Regulating Your Piano

Regulating Your Piano

A grand piano has about 14,000 parts in total. It includes as many as nine different types of wood, and the action contains many different types of leather and felt.Regulating Your Piano

In all, there are about 20 different things that can be adjusted on each key to make it play better. And if you play the piano, playing the best is something you strive for each time you play. You want the notes to sound perfect. You want perfect harmony when multiple notes are played at the same time. You want them to move with ease. You want to be able to create the right amount of power. These adjustments are called regulating the action, or regulating the piano.

Many pianos come from the factory in fairly well regulated. Others need service to bring them to optimal condition. And once a piano is in place, in an owner’s home, by the time its been played even a few years, it almost always needs regulation to bring it back to its prime.

Why does this happen?

Wood shrinks and swells with changes in the humidity (with nine different kinds of wood intact, they can each change at a different pace.) The keybed, the keyframe. The key height, the hammer height – all have changed based on the environment, how much the piano was played, maintenance, regular tuning sessions, etc.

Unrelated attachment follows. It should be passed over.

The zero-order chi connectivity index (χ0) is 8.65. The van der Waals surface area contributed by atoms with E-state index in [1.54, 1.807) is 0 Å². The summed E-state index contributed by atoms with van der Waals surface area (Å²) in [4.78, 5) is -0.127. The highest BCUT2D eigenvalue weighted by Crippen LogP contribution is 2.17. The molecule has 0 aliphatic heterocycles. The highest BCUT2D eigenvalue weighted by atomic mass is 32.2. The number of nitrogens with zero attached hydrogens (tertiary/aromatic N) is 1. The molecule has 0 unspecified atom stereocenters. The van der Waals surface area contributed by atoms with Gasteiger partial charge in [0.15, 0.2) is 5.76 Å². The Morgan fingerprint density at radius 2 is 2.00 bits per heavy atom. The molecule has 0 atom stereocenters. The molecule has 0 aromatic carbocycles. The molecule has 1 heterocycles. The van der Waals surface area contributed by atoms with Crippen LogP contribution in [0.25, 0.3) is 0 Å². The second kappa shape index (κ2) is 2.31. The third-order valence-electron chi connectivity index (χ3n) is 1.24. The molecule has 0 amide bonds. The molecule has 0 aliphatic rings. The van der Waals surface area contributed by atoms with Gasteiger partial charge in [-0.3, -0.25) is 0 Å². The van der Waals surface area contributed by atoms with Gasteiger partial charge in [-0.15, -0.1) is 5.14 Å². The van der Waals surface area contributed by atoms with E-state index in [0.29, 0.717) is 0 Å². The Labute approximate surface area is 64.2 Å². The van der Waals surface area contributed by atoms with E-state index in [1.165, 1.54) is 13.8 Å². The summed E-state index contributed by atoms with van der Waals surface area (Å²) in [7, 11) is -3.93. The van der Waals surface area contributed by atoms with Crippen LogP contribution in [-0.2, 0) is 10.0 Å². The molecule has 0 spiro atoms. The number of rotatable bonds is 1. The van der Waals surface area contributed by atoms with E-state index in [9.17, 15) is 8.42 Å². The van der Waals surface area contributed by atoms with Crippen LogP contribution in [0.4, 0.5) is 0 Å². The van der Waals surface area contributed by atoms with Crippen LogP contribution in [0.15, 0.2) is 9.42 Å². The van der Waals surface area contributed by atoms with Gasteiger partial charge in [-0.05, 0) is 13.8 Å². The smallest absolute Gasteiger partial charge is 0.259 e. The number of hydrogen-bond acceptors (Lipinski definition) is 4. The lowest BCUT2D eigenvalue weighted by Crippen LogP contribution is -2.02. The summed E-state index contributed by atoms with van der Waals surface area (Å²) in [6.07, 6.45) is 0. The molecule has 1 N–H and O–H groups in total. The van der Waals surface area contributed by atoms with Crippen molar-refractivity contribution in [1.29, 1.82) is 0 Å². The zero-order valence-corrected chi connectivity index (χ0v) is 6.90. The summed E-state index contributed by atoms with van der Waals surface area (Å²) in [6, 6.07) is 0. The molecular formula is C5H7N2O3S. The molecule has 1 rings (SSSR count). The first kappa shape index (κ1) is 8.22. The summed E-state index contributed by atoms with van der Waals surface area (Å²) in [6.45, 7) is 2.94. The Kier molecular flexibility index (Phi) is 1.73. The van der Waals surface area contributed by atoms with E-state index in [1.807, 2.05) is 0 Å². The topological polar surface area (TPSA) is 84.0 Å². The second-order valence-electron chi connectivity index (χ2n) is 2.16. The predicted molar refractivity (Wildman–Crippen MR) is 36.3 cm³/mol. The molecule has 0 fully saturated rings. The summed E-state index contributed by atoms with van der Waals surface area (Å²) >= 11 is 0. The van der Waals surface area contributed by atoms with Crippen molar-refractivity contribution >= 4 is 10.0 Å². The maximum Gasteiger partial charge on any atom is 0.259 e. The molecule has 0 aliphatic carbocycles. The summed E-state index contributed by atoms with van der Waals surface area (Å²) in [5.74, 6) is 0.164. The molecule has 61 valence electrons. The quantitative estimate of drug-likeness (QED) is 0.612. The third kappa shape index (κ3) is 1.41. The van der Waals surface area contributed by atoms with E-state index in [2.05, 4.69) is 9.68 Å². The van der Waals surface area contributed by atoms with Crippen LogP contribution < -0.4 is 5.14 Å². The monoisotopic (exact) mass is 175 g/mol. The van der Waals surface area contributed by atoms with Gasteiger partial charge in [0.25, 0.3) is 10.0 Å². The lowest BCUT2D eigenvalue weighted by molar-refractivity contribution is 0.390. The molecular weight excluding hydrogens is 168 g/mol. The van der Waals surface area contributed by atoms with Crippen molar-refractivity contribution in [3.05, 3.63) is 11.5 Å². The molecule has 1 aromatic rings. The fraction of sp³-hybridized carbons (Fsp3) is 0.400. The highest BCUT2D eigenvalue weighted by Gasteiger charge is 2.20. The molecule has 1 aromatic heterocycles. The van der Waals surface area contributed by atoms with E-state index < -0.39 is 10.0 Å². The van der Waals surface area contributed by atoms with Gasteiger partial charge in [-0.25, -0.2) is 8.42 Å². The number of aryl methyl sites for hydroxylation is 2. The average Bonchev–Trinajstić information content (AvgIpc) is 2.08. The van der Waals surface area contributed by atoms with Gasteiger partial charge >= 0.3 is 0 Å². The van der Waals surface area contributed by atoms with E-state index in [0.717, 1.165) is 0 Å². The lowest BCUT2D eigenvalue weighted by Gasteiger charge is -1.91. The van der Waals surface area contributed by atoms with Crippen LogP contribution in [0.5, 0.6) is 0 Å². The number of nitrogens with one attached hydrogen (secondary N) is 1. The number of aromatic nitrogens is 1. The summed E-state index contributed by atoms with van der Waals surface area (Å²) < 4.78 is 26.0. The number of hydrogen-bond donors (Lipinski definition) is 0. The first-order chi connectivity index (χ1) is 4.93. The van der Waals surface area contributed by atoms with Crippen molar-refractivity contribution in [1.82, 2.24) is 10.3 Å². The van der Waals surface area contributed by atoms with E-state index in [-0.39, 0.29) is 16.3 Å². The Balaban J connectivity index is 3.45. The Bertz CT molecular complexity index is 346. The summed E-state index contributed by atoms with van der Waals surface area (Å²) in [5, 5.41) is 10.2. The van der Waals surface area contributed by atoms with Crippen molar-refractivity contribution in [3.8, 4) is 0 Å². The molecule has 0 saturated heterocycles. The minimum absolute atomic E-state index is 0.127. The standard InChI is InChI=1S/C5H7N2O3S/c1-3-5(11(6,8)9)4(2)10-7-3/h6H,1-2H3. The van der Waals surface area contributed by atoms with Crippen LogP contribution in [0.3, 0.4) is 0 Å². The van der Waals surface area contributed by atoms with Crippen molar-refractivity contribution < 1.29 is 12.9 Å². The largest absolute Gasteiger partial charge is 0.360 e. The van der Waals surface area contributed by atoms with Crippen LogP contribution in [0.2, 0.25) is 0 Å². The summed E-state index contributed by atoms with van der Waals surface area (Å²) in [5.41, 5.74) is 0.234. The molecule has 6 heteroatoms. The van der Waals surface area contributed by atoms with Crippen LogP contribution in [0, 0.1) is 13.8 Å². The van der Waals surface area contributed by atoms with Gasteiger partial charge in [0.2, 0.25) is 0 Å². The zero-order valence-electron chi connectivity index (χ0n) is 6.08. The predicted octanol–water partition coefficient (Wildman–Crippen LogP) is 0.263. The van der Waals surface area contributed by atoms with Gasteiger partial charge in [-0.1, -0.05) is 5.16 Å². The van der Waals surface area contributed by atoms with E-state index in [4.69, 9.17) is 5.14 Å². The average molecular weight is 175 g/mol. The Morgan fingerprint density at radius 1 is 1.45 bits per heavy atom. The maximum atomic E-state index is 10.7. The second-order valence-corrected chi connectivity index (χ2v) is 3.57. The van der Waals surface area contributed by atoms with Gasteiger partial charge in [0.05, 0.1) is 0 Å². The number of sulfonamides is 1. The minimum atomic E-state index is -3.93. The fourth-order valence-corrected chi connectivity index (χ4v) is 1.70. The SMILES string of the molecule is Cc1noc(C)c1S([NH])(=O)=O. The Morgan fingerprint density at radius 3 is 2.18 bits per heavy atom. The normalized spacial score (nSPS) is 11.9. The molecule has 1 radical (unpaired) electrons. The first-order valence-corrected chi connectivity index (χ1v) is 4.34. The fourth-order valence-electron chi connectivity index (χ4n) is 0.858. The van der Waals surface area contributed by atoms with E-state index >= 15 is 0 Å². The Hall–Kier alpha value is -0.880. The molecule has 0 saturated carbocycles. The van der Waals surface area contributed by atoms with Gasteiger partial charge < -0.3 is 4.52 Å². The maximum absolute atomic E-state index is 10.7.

And that’s just the wood. The felt and leather have all been used over and over again, worn and crushed under the pressure of each key being striked as music is created. Some parts may hold up while others fade away. Their relationship to one another changes from a variety of things.

Most modern day pianos are made in assembly line fashion. That means each piece of a piano is the same as the piece next to it. If a piano was made before the 1950s, most were handcrafted by hand, meaning each piece was created individually. Which also means less consistency from piano to piano. Parts are regulated down to a couple thousandths of an inch. The more consistency there is from key to key, the higher the level of performance when played.

If you’ve ever wished you could play better, wanted your piano to make a better sound, some of it could be your piano. If you’ve ever wanted to be able to play faster repetitions, or find finesse on slower features, it could be your piano.

That’s where regulation comes into play.

Is it time to regulate your piano?